When Claudine Ndayishime suffered complications during her cesarean section, doctors at a Rwandan hospital lacked blood to treat her and she fell into a coma. Before long a tiny robotic airplane designed by the California startup Zipline dropped a padded package of blood that doctors used to save her life.
“It was because of Zipline that I was able to regain consciousness,” Ndayishime said. “They delivered the blood in a few minutes.”
Since partnering with Rwanda in October 2016, Zipline said, it has flown more than 500 emergency deliveries. Locals have dubbed the company’s drones “sky ambulances.”
Flights like the one that supplied blood for Ndayishime’s transfusion are highlighting the value of drones for delivering medical supplies to isolated, hard-to-reach regions. In December, the South Pacific island nation of Vanuatu completed a first-ever drone delivery of vaccines to a remote area.
Vanuatu’s drone program uses Australian-made drones and receives support from the Global Fund to Fight HIV, Tuberculosis and Malaria, supported in part by the Bill and Melinda Gates Foundation and the U.S. government.
Zipline has announced plans for drone flights in Tanzania and Ghana. It said those deliveries will include blood, vaccines, and anti-malarial and HIV medicines.
Other U.S. companies also are using drones and other new technologies to help expand medical treatment. Matternet, of Menlo Park, California, supplied drones to test deliveries of blood samples for HIV testing in Malawi.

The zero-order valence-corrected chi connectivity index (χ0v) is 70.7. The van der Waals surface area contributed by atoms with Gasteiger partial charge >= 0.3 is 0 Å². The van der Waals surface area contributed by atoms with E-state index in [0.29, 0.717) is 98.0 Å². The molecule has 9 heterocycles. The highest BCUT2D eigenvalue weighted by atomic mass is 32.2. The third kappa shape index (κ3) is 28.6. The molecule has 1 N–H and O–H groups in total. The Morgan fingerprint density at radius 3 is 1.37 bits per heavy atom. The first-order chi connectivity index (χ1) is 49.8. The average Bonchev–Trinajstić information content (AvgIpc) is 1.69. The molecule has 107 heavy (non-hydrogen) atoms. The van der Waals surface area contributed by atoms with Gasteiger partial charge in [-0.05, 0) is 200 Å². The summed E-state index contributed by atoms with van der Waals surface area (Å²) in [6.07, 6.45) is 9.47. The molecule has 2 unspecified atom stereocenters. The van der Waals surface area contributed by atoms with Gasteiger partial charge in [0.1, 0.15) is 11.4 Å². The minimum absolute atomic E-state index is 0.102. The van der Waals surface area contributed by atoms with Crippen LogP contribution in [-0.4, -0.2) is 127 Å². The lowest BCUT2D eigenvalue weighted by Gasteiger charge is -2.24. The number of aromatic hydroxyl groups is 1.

And Nexleaf Analytics, a nonprofit based in Los Angeles, is supporting the international organization Gavi, The Vaccine Alliance, in its mission to vaccinate children in developing countries. Nexleaf designs affordable technologies to ensure vaccines are stored at cool temperatures and remain viable.
Christine Lagarde, head of the International Monetary Fund (IMF), which seeks to promote economic growth worldwide, recently touted Zipline’s drone deliveries of blood and medical supplies in Rwanda as emblematic of how new technologies can tackle Africa’s challenges while creating local jobs.
“Sub-Saharan Africa successfully harnesses new technologies and creates an emerging, vibrant middle class,” Lagarde told a December IMF conference in Ghana’s capital of Accra.
But for Alice Mutimutuje, a Rwandan mother who needed a transfusion when hospitalized for malaria, drones’ speedy delivery of medical supplies is most important. “I used to see the drones fly and think ‘they must be mad,’ until the same drone brought me blood and saved my life,” she said.
This article was written by freelance writer David Reynolds.